New housing proposed on the old grounds of Thomas Edison's factory building on Main Street has some school leaders feeling uneasy.
The redevelopment plan calls for more than and 18,500 square feet of retail space. Township officials say the apartments target empty nesters and predict a less than one percent increase in school-age children.
But with student population , school officials worry the redevelopment plan will only aggravate the problem.
"We're out of space right now," said Board of Education President Laura Lab. "I'm very concerned … I question the number as to how many students are coming out of the developments."
According to a report by the developer, Prism Capital Partners, LLC, four percent of the 600 new residents at the Edison apartments will be children.
"It's fair to project about 30 new students," said Councilman Sal Anderton, who sits on the redevelopment committee. "And based on the 6,800 (students) in the school system, that's less than one percent."
He said going by the data compiled by planning director Susan Borg and the school registrar's office, one in 10 West Orange residents are school-aged kids. "Somewhere between four to 10 percent is where the population will be for school-age children (in the new apartments)," he said, adding that at most, the redevelopment would produce 60 kids.
Anderton said the proposed apartments would be significantly more expensive than existing housing stock and include a 24-hour concierge — discouraging overcrowding in the units. "It's going to be more difficult to put six people in a studio apartment with an active landlord …there's less of a likelihood of that, units are smaller and more expensive," he said.
One-bedrooms units will range from $1,800 to $2,400, according to the developer's report.
Ron DePiro, manager of the in West Orange, who has been in real estate for 16 years, told Patch one-bedroom apartments in the township hover between $800 and $1,700.
He said rentals tend to be occupied by empty nesters.
"It's a low child traffic area," he said. "Rentals produce less children than for sale. An apartment doesn't allow you to lock into the community, most people feel that they can't build on an apartment."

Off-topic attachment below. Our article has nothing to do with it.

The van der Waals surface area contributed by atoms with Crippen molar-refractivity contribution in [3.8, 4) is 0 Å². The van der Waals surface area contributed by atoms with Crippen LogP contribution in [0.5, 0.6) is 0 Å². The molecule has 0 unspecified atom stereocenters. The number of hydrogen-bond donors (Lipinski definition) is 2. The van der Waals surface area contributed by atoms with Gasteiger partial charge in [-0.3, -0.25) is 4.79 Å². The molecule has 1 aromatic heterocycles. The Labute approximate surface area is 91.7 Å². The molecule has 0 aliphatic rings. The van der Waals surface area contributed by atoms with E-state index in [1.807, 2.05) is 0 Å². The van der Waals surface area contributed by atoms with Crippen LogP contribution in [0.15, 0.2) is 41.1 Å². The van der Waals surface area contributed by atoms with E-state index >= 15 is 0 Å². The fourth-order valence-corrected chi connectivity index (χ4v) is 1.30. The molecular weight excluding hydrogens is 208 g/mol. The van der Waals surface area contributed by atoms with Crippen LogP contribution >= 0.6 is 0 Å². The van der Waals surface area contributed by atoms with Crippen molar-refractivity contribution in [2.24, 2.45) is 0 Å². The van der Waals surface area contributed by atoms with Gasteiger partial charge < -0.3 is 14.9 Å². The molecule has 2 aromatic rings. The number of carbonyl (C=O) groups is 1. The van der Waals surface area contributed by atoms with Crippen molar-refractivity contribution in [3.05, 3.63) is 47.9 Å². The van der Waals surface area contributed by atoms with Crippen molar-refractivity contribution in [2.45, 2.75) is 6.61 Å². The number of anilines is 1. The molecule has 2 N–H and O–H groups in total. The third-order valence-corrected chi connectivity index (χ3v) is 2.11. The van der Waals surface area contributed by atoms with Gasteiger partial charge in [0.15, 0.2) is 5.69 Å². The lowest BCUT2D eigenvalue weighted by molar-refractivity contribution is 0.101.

Regardless of how many children live in the new housing units, additional kids means additional costs for the school district.
Yet, under the proposed development, the township will enter a payment in lieu of taxes agreement, where the developer agrees to pay a reduced amount to the township instead of regularly applied real estate taxes.
While general taxes on a property would divert roughly 30 percent to the township and 60 percent to the school district, under the developer's payment program, 95 percent goes to straight to the township. The school district does not receive a percentage of the payments.
Numerous times, township officials have stressed they would allocate a portion of the developer's fees to the schools. Anderton said the township will pay a per-pupil cost for every student that comes out of the development.
"I'm committed to doing this," he said.
Lab said she remained worried the development would tip the scales and add to overcrowding in the schools. "Even if we have the money, it's not going to pay for a new building," she said.
If approved, the apartments would neighbor two of the district's smallest schools – and .
According to a November report by Gregory Somjen, from Perette Somjen Architects in Rockaway, from 2011 to 2016, the number of unhoused students will jump from 46 to 84 at Hazel and from 29 to 24 at Washington. Unhoused students refers to the number of students that exceed the capacity of a given space as determined by the state.
Lab said the district was working to possibly relocate the preschool at to a leased space and suggested having the developer allow the district to house the preschool on the Main Street property. The move would free up additional space to accomodate a growing student population.
Much still remains on the table for discussion, as both the township council and the board of education have yet to set a . The township council's discussion of the project was also
"As you saw from our demographer report, in five years we're going to have 800 kids that are unhoused," said Lab. "I don't see (the project) as a benefit to the school district."